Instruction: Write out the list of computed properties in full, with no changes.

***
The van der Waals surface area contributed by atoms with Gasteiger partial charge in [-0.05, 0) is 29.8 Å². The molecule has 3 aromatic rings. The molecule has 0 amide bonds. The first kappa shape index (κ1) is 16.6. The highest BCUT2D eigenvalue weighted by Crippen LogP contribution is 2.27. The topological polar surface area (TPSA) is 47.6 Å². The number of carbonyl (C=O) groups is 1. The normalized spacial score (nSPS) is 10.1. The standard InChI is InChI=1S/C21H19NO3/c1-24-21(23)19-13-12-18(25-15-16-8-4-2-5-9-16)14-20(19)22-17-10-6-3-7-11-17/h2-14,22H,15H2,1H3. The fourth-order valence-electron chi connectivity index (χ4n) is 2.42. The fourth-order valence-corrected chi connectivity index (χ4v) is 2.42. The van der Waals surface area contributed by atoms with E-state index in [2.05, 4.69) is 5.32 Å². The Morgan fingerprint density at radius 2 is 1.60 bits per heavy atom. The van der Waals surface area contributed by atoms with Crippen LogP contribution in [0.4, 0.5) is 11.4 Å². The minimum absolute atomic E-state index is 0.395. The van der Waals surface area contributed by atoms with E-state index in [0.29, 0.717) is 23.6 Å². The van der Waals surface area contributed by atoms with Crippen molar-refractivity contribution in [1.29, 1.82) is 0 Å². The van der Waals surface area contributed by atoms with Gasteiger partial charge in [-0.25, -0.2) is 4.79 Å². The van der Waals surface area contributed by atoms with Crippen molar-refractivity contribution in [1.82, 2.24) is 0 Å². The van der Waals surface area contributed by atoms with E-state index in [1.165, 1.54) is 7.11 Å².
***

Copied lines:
The van der Waals surface area contributed by atoms with Gasteiger partial charge in [-0.05, 0) is 29.8 Å². The molecule has 3 aromatic rings. The molecule has 0 amide bonds. The first kappa shape index (κ1) is 16.6. The highest BCUT2D eigenvalue weighted by Crippen LogP contribution is 2.27. The topological polar surface area (TPSA) is 47.6 Å². The number of carbonyl (C=O) groups is 1. The normalized spacial score (nSPS) is 10.1. The standard InChI is InChI=1S/C21H19NO3/c1-24-21(23)19-13-12-18(25-15-16-8-4-2-5-9-16)14-20(19)22-17-10-6-3-7-11-17/h2-14,22H,15H2,1H3. The fourth-order valence-electron chi connectivity index (χ4n) is 2.42. The fourth-order valence-corrected chi connectivity index (χ4v) is 2.42. The van der Waals surface area contributed by atoms with E-state index in [2.05, 4.69) is 5.32 Å². The Morgan fingerprint density at radius 2 is 1.60 bits per heavy atom. The van der Waals surface area contributed by atoms with Crippen LogP contribution in [0.4, 0.5) is 11.4 Å². The minimum absolute atomic E-state index is 0.395. The van der Waals surface area contributed by atoms with E-state index in [0.29, 0.717) is 23.6 Å². The van der Waals surface area contributed by atoms with Crippen molar-refractivity contribution in [1.29, 1.82) is 0 Å². The van der Waals surface area contributed by atoms with Gasteiger partial charge in [-0.25, -0.2) is 4.79 Å². The van der Waals surface area contributed by atoms with Crippen molar-refractivity contribution in [1.82, 2.24) is 0 Å². The van der Waals surface area contributed by atoms with E-state index in [1.165, 1.54) is 7.11 Å².